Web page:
If you have been a follower of the Avantas blog or are a regular reader of our eNewsletter you are probably well versed in the three KPIs I’ll outline in this article. I write and talk about these quite often, and I do so for two main reasons. First, they are what we like to call “low hanging fruit.” That is to say, they are some of the most immediate savings opportunities with regard to managing labor. Savings in these three areas can occur with the implementation of some basic enterprise strategies and tools to improve transparency.
The second reason I write and talk about these KPIs so often is that they have impact well beyond the balance sheet. With continual focus, these three metrics will lead to quality improvements as well as result in improved morale.
1. FTE Leakage: Avantas coined this term more than a decade ago in reference to the hours a staff member has not worked but should have based on their FTE commitment. For example, a staff member hired at a .8 should be working 32 hours per week/64 hours per pay period. If that staff member is only scheduled 56 hours in a pay period they have FTE leakage of 8 hours. These 8 hours will be filled by a more expensive form of contingency staff – a staff member that should be working in an area of real need. Even if census is down and the staff member isn’t “needed,” they are still receiving benefits based on their hired commitment. At the hospital or system level, instances of FTE leakage create avoidable costs and complications and cause a drain on resources.
2. Incidental Worked Time (IWT): This refers to additional time a staff member is on the clock before or after the start or end of their original shift or during a scheduled meal break. Anyone who has ever cared for patients knows that this is part of the profession. In the midst of providing patient care, nursing staff will work through a lunch or stay late. It happens, but our research suggests that only 40 percent of IWT is clinically necessary. The remaining 60 percent should be avoidable through a variety of training/education initiatives.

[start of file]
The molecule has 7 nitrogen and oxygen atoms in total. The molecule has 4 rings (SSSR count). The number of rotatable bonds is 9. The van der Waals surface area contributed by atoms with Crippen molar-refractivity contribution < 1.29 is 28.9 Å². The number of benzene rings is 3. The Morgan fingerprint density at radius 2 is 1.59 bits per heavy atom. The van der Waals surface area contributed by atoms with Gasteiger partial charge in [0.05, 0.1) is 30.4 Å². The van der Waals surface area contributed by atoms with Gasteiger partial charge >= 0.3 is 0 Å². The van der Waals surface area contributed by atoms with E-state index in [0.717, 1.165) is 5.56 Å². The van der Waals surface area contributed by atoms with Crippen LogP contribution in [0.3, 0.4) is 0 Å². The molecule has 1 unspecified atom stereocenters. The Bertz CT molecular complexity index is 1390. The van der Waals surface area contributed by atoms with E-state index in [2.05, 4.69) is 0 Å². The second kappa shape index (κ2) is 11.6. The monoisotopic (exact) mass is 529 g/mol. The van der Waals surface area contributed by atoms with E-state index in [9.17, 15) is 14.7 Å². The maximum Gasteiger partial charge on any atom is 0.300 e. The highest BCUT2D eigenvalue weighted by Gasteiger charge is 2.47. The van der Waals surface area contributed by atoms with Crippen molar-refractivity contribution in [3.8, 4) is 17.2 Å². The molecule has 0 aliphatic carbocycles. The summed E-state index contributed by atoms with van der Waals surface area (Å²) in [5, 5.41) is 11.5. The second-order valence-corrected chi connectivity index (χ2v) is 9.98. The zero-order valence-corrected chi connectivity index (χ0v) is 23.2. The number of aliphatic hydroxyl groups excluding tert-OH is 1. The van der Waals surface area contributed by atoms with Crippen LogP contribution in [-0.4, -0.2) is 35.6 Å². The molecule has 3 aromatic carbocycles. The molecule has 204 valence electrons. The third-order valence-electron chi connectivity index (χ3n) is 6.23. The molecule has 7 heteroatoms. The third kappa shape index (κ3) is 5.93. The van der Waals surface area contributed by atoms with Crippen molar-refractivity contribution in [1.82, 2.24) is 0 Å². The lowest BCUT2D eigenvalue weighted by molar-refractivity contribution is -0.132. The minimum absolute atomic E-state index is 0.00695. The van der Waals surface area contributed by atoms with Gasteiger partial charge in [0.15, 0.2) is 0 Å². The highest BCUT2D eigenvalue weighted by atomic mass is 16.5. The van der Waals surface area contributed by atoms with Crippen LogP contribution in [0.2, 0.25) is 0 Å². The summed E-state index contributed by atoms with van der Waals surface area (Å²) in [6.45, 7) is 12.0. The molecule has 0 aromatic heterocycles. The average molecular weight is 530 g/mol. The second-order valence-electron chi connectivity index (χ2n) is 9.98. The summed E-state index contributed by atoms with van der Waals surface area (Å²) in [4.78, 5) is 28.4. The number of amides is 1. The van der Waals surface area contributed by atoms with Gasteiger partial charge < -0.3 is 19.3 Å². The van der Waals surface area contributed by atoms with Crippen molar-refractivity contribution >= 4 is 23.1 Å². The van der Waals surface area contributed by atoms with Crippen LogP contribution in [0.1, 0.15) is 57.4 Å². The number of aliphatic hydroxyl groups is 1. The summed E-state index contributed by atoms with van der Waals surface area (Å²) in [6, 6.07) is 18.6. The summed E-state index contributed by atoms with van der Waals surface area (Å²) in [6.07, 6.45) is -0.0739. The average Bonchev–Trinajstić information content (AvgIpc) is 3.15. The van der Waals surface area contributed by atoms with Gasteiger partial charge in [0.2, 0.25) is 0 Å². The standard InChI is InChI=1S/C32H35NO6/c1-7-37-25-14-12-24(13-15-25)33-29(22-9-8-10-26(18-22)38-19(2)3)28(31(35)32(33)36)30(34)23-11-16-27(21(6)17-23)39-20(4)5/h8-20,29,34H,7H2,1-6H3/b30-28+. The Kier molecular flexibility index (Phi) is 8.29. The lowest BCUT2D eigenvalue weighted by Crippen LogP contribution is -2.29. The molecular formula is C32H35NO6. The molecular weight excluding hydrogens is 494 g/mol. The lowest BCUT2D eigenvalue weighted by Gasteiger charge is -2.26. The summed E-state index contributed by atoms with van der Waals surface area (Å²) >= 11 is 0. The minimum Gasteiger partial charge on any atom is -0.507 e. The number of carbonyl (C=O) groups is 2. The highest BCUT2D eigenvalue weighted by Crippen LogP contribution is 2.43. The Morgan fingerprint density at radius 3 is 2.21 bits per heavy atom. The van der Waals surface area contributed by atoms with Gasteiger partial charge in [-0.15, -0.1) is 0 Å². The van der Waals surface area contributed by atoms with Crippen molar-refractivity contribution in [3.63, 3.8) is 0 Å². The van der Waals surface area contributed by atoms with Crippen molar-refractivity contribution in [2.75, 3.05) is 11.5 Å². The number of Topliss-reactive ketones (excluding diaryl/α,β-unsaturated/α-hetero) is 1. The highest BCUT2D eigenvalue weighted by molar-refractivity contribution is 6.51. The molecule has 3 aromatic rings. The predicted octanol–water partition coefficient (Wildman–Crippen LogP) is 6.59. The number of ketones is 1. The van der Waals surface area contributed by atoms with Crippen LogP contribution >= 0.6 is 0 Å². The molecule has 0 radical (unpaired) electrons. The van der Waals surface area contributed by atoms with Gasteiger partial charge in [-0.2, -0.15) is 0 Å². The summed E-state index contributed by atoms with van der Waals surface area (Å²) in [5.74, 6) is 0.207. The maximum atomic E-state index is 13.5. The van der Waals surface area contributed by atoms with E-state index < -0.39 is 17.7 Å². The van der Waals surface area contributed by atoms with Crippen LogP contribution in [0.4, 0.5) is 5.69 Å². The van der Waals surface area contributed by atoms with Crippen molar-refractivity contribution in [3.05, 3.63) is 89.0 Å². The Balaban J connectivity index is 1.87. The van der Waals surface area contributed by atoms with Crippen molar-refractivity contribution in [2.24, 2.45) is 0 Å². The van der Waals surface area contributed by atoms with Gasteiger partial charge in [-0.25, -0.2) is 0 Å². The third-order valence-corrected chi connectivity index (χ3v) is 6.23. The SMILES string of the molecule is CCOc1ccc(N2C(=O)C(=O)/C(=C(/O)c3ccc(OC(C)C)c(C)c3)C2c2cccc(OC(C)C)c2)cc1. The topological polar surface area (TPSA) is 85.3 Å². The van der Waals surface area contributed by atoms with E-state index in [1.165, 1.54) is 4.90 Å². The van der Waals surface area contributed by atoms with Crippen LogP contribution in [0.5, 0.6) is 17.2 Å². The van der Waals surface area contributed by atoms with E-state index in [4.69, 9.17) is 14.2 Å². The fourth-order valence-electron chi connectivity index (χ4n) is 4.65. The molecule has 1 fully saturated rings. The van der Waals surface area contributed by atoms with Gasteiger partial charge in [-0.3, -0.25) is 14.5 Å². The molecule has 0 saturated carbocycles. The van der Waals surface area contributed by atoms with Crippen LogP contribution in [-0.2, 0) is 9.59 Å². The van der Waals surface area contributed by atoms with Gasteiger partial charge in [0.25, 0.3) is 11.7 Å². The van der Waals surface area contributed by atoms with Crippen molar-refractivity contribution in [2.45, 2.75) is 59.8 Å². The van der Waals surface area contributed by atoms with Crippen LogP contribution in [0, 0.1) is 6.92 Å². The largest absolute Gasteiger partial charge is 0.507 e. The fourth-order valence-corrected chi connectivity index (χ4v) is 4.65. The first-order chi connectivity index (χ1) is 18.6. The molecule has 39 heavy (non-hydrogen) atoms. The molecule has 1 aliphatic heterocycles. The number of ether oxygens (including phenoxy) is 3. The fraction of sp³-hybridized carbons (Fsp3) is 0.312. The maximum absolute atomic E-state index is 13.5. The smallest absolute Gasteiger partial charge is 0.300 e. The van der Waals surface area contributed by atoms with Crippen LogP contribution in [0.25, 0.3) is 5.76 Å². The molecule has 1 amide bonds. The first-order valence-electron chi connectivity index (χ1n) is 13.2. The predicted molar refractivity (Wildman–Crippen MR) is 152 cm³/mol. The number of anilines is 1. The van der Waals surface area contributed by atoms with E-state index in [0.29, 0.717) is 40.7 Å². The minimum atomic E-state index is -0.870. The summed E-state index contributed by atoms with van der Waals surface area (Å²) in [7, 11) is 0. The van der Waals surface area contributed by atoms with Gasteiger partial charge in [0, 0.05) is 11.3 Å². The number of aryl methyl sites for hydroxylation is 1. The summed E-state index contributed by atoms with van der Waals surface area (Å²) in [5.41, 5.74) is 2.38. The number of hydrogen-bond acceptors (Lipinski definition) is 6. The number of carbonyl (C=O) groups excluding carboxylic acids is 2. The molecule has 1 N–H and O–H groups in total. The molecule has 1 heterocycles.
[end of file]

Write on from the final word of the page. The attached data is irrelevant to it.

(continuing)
IWT is a serious issue because it can negatively affect employee morale and quality. Care staff need and deserve the opportunity to take an uninterrupted meal break and leave work at the expected time. Failure to do so creates unnecessary stress, negatively affecting the caregiver and the patient. Additional work stress is created when caregivers feel like they are treated differently when IWT practices are not uniformly administered.
For more on the causes of and strategies for reducing IWT, check out our free white paper, Managing Incidental Worked Time.
3. Core as Contingency: This is essentially two metrics; staff working extra and staff working overtime. At Avantas we define “contingency” as any source of staffing that is not a core staff member, and core staff members who are working above their FTE. Again, if a core staff member is hired at a .8 but schedules an extra shift, putting them up to 40 hours in a week, that extra shift is considered “contingency,” even though it is not overtime.
Staff working above their FTE has both hard cost and soft cost ramifications, including fatigue, staff burnout, and poor morale. Some staff view overtime as a benefit – a way to earn extra money while helping out their unit. While this is a perfectly normal sentiment, the practice is destructive if done with regularity. Staff working extra and overtime is occasionally unavoidable, but it should be rare.
When we conduct a Workforce Analysis engagement with a new client we discover, almost without exception, the existence of overtime and FTE leakage. Meaning, some staff are working overtime while other staff are not working the hours they should. Core staff working as contingency is by and large avoidable when the right strategies are implemented, namely, right sizing core staff and properly layering contingency sources.
To learn what tools and strategies are available to assist you with controlling these three KPIs feel free to email me at firstname.lastname@example.org.